US anti-Muslim incidents hit record high in 2023 due to Israel’s war on Gaza

In World
April 02, 2024


Reported discrimination and attacks against Muslims and Palestinians reached a record high in the US in 2023, driven by rising Islamophobia and bias as the Israel’s war on Gaza raged late in the year, data from an advocacy group showed on Tuesday.

Complaints totaled 8,061 in 2023, a 56% rise from the year before and the highest since the Council on American-Islamic Relations began records nearly 30 years ago. About 3,600 of those incidents occurred from October to December, CAIR said.

Human rights advocates have similarly reported a global rise in Islamophobia, anti-Palestinian bias and antisemitism since the latest eruption of conflict in the Middle East.

US incidents have included the fatal October stabbing of 6-year-old Palestinian American Wadea Al-Fayoume in Illinois, the November shooting of three students, opens new tab of Palestinian descent in Vermont and the February stabbing of a Palestinian American man, opens new tab in Texas.

CAIR’s report said 2023 saw a “resurgence of anti-Muslim hate” after the first ever recorded annual drop in complaints in 2022. In the first nine months of 2023, such incidents averaged around 500 a month before jumping to nearly 1,200 a month in the last quarter.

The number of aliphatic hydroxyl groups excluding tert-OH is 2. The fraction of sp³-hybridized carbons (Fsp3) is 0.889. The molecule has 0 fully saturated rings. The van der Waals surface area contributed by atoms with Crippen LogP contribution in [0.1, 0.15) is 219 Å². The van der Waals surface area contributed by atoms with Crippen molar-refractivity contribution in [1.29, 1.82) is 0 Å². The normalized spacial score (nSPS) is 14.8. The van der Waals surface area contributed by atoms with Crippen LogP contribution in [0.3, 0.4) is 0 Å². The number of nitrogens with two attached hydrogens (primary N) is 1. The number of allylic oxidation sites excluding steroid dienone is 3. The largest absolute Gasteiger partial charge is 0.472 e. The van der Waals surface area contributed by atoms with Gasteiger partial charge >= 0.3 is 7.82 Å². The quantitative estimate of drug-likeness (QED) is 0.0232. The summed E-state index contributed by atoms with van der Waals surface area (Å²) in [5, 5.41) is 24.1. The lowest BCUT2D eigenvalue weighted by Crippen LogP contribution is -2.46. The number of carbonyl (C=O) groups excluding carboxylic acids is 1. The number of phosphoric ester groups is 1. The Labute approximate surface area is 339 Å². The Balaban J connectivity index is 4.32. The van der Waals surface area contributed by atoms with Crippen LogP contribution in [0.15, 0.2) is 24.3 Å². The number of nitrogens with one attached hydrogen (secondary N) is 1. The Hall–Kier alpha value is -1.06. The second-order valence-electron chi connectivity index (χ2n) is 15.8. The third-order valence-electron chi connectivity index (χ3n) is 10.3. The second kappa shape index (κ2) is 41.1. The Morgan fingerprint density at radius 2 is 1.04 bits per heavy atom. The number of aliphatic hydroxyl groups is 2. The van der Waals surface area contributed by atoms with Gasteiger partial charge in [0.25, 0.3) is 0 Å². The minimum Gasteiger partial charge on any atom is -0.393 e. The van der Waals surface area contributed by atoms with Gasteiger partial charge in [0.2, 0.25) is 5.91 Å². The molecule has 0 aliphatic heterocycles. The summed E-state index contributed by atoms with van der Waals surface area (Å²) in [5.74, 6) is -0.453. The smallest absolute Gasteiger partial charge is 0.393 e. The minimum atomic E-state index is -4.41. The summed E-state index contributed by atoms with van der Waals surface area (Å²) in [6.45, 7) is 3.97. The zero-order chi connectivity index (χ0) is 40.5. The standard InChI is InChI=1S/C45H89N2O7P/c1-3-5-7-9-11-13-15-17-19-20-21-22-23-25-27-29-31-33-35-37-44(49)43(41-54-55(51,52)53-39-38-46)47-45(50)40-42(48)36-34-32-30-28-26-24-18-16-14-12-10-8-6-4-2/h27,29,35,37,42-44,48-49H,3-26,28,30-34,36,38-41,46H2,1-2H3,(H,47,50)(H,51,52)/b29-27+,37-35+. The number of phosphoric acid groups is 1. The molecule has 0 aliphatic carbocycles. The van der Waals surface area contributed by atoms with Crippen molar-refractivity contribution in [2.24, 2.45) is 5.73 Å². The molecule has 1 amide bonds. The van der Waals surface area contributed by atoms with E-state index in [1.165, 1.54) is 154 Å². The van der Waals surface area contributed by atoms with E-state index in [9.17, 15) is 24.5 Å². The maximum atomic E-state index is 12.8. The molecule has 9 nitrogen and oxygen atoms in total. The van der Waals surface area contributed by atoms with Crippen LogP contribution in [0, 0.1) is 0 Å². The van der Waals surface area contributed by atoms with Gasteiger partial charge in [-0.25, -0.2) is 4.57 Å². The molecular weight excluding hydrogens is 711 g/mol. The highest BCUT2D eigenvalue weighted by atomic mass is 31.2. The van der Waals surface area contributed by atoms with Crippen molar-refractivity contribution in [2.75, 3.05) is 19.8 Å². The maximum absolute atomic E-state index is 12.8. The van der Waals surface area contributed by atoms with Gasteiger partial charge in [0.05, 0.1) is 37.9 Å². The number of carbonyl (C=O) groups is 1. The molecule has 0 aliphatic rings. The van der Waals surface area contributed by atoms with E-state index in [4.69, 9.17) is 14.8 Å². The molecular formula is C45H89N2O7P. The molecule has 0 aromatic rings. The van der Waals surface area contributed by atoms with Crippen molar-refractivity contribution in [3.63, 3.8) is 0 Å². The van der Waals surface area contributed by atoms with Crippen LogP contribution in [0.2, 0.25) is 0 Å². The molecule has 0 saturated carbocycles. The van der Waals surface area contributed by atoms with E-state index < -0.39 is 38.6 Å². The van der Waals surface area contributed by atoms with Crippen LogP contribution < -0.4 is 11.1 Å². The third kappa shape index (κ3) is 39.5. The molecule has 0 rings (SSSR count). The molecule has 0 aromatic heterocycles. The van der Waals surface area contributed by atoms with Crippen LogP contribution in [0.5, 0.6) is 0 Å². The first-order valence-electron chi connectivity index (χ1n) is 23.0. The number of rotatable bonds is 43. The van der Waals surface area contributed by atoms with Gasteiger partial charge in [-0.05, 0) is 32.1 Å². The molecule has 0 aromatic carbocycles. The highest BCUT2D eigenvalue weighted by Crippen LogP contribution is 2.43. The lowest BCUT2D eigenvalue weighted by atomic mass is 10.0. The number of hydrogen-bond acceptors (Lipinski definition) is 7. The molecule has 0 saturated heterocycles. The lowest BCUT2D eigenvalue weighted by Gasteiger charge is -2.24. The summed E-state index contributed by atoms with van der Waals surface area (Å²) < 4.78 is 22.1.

“The primary force behind this wave of heightened Islamophobia was the escalation of violence in Israel and Palestine in October 2023,” the report said.

The most numerous complaints in 2023 were in the categories of immigration and asylum, employment discrimination, hate crimes and education discrimination, CAIR said.

Palestinian resistance group Hamas attacked, opens new tab Israel on Oct. 7, killing 1,200 people, according to Israeli tallies. Israel’s subsequent military assault on Hamas-governed Gaza has killed over 32,000 people, according to the local health ministry, displaced nearly all its 2.3 million population, put Gaza on the brink of starvation, opens new tab and led to genocide allegations, opens new tab that Israel denies.

CAIR said it compiled the numbers by reviewing public statements and videos as well as reports from public calls, emails and an online complaint system. It contacted people whose incidents were reported in the media.

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